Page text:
In 1982, an American computer scientist and cryptographer, David Chaum, introduced the concept of ‘blockchain’, a new technology capable of delivering a wide array of benefits, including enhanced data integrity and cybersecurity, divisibility, and ultimately, programmability. Fast forward four decades and one application of blockchain that has stood out, in particular, is the birth of ‘digital assets’. While the digital asset ecosystem continues to evolve at a rapid speed, it can be broadly categorised into three key asset clusters: (1) cryptocurrencies (i.e. native and fiat-based cryptocurrencies); (2) security tokens (i.e. tokenised securities / digital securities); and (3) other digital assets (i.e. utility tokens and nonfungible asset tokens).
While these new asset classes possess immense potential, many have been marred by controversy, especially in the case of cryptocurrencies. Their relatively nascent nature, together with an immature digital assets landscape, has seen bad actors exploit gaping regulatory arbitrage windows, resulting in a spate of fraudulent activity.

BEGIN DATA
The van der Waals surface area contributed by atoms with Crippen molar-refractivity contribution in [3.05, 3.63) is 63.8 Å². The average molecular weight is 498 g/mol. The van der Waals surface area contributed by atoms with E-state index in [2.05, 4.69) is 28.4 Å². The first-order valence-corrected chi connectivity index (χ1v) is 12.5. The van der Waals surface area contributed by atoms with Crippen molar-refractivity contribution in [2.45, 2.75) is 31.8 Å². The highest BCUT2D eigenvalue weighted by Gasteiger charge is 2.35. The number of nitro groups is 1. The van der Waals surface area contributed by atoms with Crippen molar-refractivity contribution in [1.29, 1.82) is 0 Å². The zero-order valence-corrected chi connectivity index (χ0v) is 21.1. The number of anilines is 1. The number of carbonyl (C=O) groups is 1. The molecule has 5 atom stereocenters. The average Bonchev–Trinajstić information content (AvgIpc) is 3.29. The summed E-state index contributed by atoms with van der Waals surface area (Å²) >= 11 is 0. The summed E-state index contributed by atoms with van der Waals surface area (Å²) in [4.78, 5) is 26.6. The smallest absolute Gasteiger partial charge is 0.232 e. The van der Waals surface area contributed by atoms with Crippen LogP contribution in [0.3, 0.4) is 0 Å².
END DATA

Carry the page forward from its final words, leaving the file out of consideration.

The spotlight being shone on the digital asset universe has, especially in more recent times, drawn the ire of regulators across the globe, who are increasingly clamping down on the space. While growing levels of regulatory scrutiny is narrowing the regulatory arbitrage window, it is also legitimising certain forms of digital assets; chief amongst them, security tokens.
The advent of the security token has brought about with it several advantages, including: (1) greater transparency; (2) dematerialisation; (3) enhanced asset liquidity and capital accessibility; and (4) disintermediation. While adoption levels have been somewhat muted in recent years, we believe security tokens will open the door to a legitimate, well-regulated pathway for institutional investors to participate in the digital asset ecosystem, especially given their restrictive investment mandates and overarching fiduciary duties.
Looking ahead, we expect a growing number of unregulated players to become licensed entities and offer security token products that institutions can comfortably embrace. Recognising the opportunities on offer from security tokens, a number of: (1) traditional exchanges; (2) cryptocurrency exchanges; and (3) digital asset broker / dealers have embarked on a quest to transform into ‘security token exchanges’, albeit at different speeds and with varying degrees of focus. In response, the ecosystem surrounding these exchanges is also set to evolve, with the ongoing transition from traditional securities to security tokens expected to create clear winners and losers among existing capital market participants.
With an estimated USD 4.1 trillion in listed security token issuance volumes (and USD 162.7 trillion in security token trading volumes) up for grabs by 2030, we see an immense opportunity for players who can ultimately succeed in cracking the code.